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Cardiovascular Disease

Renin, Wherefore Art Thou, Renin?

I notice that the first marketed renin inhibitor seems to be doing fairly well. That’s an interesting phrase, “first marketed renin inhibitor”. . .
This is a good example of what drug discovery can be like. Renin is a fine drug target – it’s been known for a long time as a key component of blood pressure regulation, and that’s a condition affecting a huge market whose treatment provides a real medical benefit. What more do you want?
OK, let’s make it even more attractive. It’s not that hard to set up a renin assay, and the protein is well-studied. The counterscreens and secondary assays are not a problem; hypertension is fairly well understood. And if you screen for renin inhibitors, you generally find chemical matter to start off with, too. Protease inhibitors vary quite a bit in their drug-likeness, but they’re certainly not impossible on the face of them.
But even after all this, I would not like to be asked to count how many renin inhibitors have been reported over the years, never to be seen again. The first reports I can find go back to the early 1980s. Given the lead time for these things, I can safely assume that these compounds were being made around the time I went the my high school Junior Prom (theme: “Saturday Night Fever”, natch – it was 1978, after all). And here we are in 2007, and the first one has finally made it to market. It wasn’t easy, either – the compound was left for dead years ago, and was only kept going by some ex-Novartis people who started their own company and licensed the compound back to Novartis when it finally made it through the rough spots.
So, what’s the problem? Many compounds have been done in by poor behavior in living models (distribution, absorption, and so on). Getting oral bioavailability in this area has been a lot harder than anyone thought, and even the current drug is no great winner in that category. Projects start and stop, difficulties occur, and the years go by. And other mechanisms for going after hypertension have, of course, come to market, starting with the ACE inhibitors (which come from roughly the same disco era as the first run of renin compounds). They took the gigantic market that an early-1980s renin inhibitor would have had, but even so, I don’t think a year has gone by since that someone in the industry hasn’t been working on one. (There’s still room to think that a renin compound would have a better profile than the existing drugs, though). And here we are: 2007. A sobering thought, that is.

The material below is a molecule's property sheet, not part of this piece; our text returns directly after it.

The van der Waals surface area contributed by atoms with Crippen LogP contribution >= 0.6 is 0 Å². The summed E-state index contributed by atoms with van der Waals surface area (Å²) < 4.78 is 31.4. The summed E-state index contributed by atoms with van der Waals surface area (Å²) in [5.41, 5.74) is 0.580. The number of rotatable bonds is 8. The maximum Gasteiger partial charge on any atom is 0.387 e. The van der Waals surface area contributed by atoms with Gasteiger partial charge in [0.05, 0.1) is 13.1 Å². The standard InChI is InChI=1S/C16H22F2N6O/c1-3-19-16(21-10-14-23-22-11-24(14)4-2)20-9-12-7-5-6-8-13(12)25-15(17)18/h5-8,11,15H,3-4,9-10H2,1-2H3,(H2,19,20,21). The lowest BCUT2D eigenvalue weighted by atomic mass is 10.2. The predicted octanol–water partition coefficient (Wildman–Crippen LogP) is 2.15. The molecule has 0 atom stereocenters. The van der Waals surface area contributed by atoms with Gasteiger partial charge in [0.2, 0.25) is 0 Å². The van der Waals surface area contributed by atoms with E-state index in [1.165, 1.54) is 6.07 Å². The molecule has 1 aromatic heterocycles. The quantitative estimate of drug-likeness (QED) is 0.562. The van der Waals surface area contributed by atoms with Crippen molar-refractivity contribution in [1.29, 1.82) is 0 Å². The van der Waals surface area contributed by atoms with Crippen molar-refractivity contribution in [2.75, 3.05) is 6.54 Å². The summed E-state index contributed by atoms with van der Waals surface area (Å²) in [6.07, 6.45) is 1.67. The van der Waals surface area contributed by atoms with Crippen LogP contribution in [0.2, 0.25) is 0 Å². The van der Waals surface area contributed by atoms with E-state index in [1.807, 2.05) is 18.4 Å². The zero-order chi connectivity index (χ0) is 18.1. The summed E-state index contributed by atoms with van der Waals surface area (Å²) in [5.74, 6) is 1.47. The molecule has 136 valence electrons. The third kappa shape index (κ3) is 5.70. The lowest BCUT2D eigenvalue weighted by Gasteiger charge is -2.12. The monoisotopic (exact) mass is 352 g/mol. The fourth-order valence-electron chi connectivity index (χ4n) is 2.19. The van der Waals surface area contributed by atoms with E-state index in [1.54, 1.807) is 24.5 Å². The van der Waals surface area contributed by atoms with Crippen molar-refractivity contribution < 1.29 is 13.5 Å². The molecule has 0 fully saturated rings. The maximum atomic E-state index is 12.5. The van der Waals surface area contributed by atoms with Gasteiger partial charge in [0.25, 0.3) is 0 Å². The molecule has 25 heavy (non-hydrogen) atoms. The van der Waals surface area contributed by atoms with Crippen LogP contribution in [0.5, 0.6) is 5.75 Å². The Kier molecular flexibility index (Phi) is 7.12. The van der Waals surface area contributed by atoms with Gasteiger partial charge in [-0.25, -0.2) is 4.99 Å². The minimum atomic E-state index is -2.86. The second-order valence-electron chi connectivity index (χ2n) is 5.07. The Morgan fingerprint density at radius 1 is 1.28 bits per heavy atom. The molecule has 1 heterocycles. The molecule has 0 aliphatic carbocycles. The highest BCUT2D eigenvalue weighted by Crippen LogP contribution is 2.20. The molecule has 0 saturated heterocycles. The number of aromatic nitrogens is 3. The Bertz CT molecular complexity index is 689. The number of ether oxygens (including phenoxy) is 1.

4 comments on “Renin, Wherefore Art Thou, Renin?”

  1. Grubbs the cat says:

    this example makes me laurgh considering the timelines set these days for lead optimisation projects 😉
    obviously, one has to differenciate targets, special targets and very special targets…

  2. I heard Claude Cohen, the main inventor of Aliskiren/Tecturna, talk at a SBDD conference recently. Beautiful example of SBDD, and one of the early examples in which modeling played a fortuitous role.
    NRDD had a nice writeup on antihypertensive therapies recently in which they say that investment in the development of new antihypertensives has been declining, as companies look at combining old therapies.
    doi:10.1038/nrd2354

  3. peej says:

    Actually, the drug isnt really doing very well in a commercial sense…. its hard to figure out what advantage it would have over existing ACE or ARB drugs, and the combination could potentially be somewhat risky by causing significant hyperkalemia in the setting of decreased renal function. Its a cool compound, but doesnt have a whole lotta utility. Novartis has a full marketing machine behind it (they had a lot of down time with their DPP delay), so they are making a valiant effort, though.

  4. Jigar Desai says:

    Dear Derek
    The real problem faced by the pharma industry recently developing Renin inhibitors is not Chemistry or Invitro Biology but to choose the right animal model for invivo study which could be translet it to human at end. dTGR is model used by various company but not a cost effective. May be proper animal model is required for screening NCEs.

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